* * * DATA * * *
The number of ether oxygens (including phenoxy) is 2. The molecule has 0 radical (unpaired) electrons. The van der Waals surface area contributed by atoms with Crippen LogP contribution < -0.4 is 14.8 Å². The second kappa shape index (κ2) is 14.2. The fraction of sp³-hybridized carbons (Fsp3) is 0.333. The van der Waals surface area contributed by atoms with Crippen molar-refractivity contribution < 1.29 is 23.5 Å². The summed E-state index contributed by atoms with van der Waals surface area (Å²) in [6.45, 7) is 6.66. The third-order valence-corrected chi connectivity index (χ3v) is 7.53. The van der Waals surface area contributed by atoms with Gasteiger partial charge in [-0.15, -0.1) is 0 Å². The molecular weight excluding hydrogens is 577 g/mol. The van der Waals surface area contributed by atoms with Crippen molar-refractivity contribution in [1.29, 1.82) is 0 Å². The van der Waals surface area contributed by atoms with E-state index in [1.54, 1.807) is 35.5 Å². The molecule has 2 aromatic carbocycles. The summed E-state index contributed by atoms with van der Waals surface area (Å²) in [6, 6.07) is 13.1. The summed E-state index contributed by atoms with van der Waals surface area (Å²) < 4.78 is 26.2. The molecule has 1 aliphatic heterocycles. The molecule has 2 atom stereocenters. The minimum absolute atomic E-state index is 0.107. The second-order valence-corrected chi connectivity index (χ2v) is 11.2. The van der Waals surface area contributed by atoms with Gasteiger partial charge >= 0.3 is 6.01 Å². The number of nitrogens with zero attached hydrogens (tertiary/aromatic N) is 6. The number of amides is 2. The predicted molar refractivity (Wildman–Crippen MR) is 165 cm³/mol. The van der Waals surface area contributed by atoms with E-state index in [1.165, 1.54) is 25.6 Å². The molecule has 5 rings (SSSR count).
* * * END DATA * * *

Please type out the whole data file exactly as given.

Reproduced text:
The number of ether oxygens (including phenoxy) is 2. The molecule has 0 radical (unpaired) electrons. The van der Waals surface area contributed by atoms with Crippen LogP contribution < -0.4 is 14.8 Å². The second kappa shape index (κ2) is 14.2. The fraction of sp³-hybridized carbons (Fsp3) is 0.333. The van der Waals surface area contributed by atoms with Crippen molar-refractivity contribution < 1.29 is 23.5 Å². The summed E-state index contributed by atoms with van der Waals surface area (Å²) in [6.45, 7) is 6.66. The third-order valence-corrected chi connectivity index (χ3v) is 7.53. The van der Waals surface area contributed by atoms with Gasteiger partial charge in [-0.15, -0.1) is 0 Å². The molecular weight excluding hydrogens is 577 g/mol. The van der Waals surface area contributed by atoms with Crippen molar-refractivity contribution in [1.29, 1.82) is 0 Å². The van der Waals surface area contributed by atoms with E-state index in [1.54, 1.807) is 35.5 Å². The molecule has 2 aromatic carbocycles. The summed E-state index contributed by atoms with van der Waals surface area (Å²) in [6, 6.07) is 13.1. The summed E-state index contributed by atoms with van der Waals surface area (Å²) < 4.78 is 26.2. The molecule has 1 aliphatic heterocycles. The molecule has 2 atom stereocenters. The minimum absolute atomic E-state index is 0.107. The second-order valence-corrected chi connectivity index (χ2v) is 11.2. The van der Waals surface area contributed by atoms with Gasteiger partial charge >= 0.3 is 6.01 Å². The number of nitrogens with zero attached hydrogens (tertiary/aromatic N) is 6. The number of amides is 2. The predicted molar refractivity (Wildman–Crippen MR) is 165 cm³/mol. The van der Waals surface area contributed by atoms with E-state index in [1.165, 1.54) is 25.6 Å². The molecule has 5 rings (SSSR count).